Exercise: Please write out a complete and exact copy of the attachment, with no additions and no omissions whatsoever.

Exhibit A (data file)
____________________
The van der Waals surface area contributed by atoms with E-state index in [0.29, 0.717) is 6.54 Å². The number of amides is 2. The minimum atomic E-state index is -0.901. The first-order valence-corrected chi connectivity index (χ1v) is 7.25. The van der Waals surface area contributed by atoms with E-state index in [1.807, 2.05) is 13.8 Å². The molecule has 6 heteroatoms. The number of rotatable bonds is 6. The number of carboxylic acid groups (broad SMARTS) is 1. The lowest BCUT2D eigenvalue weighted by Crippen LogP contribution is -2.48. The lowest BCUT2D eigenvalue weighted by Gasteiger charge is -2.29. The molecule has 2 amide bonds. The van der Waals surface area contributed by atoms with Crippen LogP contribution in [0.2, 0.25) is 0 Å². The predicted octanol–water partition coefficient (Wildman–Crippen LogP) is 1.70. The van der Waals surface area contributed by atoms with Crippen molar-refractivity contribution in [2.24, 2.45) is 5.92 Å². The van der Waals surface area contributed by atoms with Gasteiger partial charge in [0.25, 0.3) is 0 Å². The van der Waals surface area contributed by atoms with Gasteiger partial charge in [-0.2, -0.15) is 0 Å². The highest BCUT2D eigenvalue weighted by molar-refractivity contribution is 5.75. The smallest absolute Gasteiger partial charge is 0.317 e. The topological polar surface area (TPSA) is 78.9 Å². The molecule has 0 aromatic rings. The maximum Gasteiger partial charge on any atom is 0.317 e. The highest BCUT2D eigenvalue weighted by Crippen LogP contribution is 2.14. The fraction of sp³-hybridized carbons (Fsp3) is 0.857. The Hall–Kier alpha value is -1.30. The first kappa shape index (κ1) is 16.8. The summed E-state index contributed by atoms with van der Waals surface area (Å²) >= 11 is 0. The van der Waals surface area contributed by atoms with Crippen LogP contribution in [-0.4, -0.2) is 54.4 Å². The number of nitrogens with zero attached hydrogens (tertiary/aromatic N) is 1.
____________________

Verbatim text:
The van der Waals surface area contributed by atoms with E-state index in [0.29, 0.717) is 6.54 Å². The number of amides is 2. The minimum atomic E-state index is -0.901. The first-order valence-corrected chi connectivity index (χ1v) is 7.25. The van der Waals surface area contributed by atoms with E-state index in [1.807, 2.05) is 13.8 Å². The molecule has 6 heteroatoms. The number of rotatable bonds is 6. The number of carboxylic acid groups (broad SMARTS) is 1. The lowest BCUT2D eigenvalue weighted by Crippen LogP contribution is -2.48. The lowest BCUT2D eigenvalue weighted by Gasteiger charge is -2.29. The molecule has 2 amide bonds. The van der Waals surface area contributed by atoms with Crippen LogP contribution in [0.2, 0.25) is 0 Å². The predicted octanol–water partition coefficient (Wildman–Crippen LogP) is 1.70. The van der Waals surface area contributed by atoms with Crippen molar-refractivity contribution in [2.24, 2.45) is 5.92 Å². The van der Waals surface area contributed by atoms with Gasteiger partial charge in [0.25, 0.3) is 0 Å². The van der Waals surface area contributed by atoms with Gasteiger partial charge in [-0.2, -0.15) is 0 Å². The highest BCUT2D eigenvalue weighted by molar-refractivity contribution is 5.75. The smallest absolute Gasteiger partial charge is 0.317 e. The topological polar surface area (TPSA) is 78.9 Å². The molecule has 0 aromatic rings. The maximum Gasteiger partial charge on any atom is 0.317 e. The highest BCUT2D eigenvalue weighted by Crippen LogP contribution is 2.14. The fraction of sp³-hybridized carbons (Fsp3) is 0.857. The Hall–Kier alpha value is -1.30. The first kappa shape index (κ1) is 16.8. The summed E-state index contributed by atoms with van der Waals surface area (Å²) >= 11 is 0. The van der Waals surface area contributed by atoms with Crippen LogP contribution in [-0.4, -0.2) is 54.4 Å². The number of nitrogens with zero attached hydrogens (tertiary/aromatic N) is 1.